• Align: Using effective decision-making tools to create actionable strategies, objectives, and processes that are in line with the company's values, requirements, adversaries, and opportunities.
  • Perform: Executing actions that can realize the strategic roadmaps while avoiding operational flaws by rewarding desirable actions and remediating the counter-productive ones.
  • Review: Reassessing the operational effectiveness of the plans and their respective actions in addition to performing course correction and bringing up measures to ramp up the organization's workflow efficiency.

Components of a GRC solution

A foolproof GRC solution can ease the workload of network administrators by automating mundane tasks such as policy enforcement and monitoring. GRC tools unify diverse tasks and save the workforce from focusing their efforts on redundant, repetitive tasks that overlap between different teams. GRC solutions should also provide the necessity functions that are in line with the requirements of compliance laws and also aid in auditing entities, systems, and vendors that are associated with the organization.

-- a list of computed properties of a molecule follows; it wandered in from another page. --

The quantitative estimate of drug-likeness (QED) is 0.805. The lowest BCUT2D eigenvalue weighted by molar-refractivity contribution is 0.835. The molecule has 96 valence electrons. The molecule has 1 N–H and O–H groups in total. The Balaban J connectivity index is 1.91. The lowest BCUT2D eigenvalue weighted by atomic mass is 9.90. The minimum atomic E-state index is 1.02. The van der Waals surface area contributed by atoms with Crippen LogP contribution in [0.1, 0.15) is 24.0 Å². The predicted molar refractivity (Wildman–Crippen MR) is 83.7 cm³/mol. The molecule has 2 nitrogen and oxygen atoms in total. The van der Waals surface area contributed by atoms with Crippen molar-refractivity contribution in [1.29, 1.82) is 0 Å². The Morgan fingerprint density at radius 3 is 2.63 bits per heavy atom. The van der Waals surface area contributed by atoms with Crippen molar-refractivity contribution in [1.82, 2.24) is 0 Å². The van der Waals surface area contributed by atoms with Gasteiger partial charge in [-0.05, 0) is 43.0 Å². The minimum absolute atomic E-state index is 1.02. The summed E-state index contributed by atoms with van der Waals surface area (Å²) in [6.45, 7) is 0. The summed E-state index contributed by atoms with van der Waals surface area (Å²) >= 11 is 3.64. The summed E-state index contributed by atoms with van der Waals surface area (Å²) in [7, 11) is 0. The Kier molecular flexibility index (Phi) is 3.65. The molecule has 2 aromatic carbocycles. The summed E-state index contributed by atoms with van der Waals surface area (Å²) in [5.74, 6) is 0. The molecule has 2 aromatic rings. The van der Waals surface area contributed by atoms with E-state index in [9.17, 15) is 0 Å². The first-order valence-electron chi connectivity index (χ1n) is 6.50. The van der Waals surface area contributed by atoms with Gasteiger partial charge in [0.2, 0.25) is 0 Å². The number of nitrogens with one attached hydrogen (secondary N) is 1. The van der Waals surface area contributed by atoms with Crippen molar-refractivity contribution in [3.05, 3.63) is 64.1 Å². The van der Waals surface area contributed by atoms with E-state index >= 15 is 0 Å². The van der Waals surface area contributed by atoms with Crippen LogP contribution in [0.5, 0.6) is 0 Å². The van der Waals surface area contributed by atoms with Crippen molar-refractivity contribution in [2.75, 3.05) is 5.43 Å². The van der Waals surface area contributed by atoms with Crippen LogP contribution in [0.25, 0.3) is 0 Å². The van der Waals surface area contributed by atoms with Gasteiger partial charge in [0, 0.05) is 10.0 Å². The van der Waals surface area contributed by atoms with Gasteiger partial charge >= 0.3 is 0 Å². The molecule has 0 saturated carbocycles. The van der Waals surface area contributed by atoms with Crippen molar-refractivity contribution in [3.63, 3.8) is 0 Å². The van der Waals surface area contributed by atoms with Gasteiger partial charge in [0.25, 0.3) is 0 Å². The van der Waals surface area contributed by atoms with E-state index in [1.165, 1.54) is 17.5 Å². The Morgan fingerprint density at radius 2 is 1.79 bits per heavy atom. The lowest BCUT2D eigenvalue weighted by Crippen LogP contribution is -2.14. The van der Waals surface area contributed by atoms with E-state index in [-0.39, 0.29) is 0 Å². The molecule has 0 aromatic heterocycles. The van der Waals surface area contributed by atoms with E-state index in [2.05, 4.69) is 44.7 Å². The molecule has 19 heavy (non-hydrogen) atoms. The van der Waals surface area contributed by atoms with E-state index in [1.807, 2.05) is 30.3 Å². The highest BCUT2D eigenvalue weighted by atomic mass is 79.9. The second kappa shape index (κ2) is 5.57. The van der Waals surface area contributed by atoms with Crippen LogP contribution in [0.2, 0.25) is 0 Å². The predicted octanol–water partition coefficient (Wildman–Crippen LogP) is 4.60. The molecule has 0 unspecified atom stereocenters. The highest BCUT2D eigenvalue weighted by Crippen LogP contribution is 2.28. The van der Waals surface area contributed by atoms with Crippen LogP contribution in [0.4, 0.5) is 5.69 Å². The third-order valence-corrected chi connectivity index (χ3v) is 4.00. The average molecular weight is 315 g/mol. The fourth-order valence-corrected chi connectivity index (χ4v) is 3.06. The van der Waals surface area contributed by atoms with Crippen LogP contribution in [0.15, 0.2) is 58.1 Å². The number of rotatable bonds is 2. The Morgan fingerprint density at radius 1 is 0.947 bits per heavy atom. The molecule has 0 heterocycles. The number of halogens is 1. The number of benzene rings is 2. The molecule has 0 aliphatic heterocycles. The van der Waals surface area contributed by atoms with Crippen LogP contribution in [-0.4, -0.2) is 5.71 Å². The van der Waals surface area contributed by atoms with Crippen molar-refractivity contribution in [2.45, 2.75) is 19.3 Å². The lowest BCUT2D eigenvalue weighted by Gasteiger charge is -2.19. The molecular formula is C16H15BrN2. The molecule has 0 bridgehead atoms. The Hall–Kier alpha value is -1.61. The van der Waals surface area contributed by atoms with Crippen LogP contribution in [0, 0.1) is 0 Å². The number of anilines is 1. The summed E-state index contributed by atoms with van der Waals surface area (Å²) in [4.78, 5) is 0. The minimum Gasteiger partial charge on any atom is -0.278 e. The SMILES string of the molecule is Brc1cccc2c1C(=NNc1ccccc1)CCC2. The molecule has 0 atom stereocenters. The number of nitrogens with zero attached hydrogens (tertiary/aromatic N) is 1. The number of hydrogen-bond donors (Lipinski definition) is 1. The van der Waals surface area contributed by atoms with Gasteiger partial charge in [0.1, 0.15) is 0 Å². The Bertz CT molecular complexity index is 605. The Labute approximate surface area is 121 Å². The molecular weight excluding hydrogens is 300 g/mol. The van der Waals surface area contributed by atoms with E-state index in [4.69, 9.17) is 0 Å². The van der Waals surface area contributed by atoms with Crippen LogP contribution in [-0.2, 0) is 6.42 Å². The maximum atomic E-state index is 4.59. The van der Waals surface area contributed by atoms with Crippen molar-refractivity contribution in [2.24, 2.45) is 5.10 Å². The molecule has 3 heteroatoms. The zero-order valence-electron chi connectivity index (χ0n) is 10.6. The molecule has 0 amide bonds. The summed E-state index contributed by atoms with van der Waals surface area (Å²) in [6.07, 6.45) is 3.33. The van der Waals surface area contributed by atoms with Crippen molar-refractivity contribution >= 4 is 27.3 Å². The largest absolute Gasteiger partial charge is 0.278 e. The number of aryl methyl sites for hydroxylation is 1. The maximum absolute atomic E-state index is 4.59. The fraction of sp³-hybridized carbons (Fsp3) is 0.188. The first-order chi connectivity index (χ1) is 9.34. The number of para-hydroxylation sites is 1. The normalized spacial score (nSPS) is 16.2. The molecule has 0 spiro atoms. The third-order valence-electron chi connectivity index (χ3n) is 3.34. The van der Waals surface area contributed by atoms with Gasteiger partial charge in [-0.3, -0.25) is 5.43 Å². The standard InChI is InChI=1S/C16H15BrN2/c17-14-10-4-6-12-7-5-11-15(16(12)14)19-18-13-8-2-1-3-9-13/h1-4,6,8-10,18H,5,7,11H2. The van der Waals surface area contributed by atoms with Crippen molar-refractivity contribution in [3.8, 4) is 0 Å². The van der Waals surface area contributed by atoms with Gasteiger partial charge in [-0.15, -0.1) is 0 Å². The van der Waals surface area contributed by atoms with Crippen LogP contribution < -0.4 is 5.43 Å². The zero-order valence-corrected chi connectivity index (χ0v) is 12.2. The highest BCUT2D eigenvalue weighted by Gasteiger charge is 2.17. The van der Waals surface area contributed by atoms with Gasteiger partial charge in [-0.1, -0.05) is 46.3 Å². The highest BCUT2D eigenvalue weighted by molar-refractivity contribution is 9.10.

Some of important components of a GRC solution include:

Policy management

Deals with the conception and enforcement of company-defined regulations that shape up user and device activity within the organizational network. Apart from administering the end-to-end life cycle of company policies, the component also establishes communication channels to escalate policy violations via alerts and notifications along with dashboards that track, report on, and manage incidents of policy violations.